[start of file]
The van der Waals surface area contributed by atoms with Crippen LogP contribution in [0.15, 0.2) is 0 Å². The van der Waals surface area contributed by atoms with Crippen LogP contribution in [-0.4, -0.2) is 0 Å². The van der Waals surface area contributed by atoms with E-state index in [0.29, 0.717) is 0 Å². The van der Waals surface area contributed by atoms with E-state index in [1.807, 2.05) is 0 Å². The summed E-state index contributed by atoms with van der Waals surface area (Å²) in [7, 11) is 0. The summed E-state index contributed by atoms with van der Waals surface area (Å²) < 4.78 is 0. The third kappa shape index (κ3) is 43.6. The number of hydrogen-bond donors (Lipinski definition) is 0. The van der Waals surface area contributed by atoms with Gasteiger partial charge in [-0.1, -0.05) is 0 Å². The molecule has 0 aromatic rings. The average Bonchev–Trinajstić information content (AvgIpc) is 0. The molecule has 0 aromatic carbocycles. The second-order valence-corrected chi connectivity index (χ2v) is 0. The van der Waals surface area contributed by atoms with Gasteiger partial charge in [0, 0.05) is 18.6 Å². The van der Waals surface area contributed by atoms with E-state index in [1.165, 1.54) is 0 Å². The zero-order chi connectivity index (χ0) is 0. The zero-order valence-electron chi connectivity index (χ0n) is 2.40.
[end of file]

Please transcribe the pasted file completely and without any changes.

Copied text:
The van der Waals surface area contributed by atoms with Crippen LogP contribution in [0.15, 0.2) is 0 Å². The van der Waals surface area contributed by atoms with Crippen LogP contribution in [-0.4, -0.2) is 0 Å². The van der Waals surface area contributed by atoms with E-state index in [0.29, 0.717) is 0 Å². The van der Waals surface area contributed by atoms with E-state index in [1.807, 2.05) is 0 Å². The summed E-state index contributed by atoms with van der Waals surface area (Å²) in [7, 11) is 0. The summed E-state index contributed by atoms with van der Waals surface area (Å²) < 4.78 is 0. The third kappa shape index (κ3) is 43.6. The number of hydrogen-bond donors (Lipinski definition) is 0. The van der Waals surface area contributed by atoms with Gasteiger partial charge in [-0.1, -0.05) is 0 Å². The molecule has 0 aromatic rings. The average Bonchev–Trinajstić information content (AvgIpc) is 0. The molecule has 0 aromatic carbocycles. The second-order valence-corrected chi connectivity index (χ2v) is 0. The van der Waals surface area contributed by atoms with Gasteiger partial charge in [0, 0.05) is 18.6 Å². The van der Waals surface area contributed by atoms with E-state index in [1.165, 1.54) is 0 Å². The zero-order chi connectivity index (χ0) is 0. The zero-order valence-electron chi connectivity index (χ0n) is 2.40.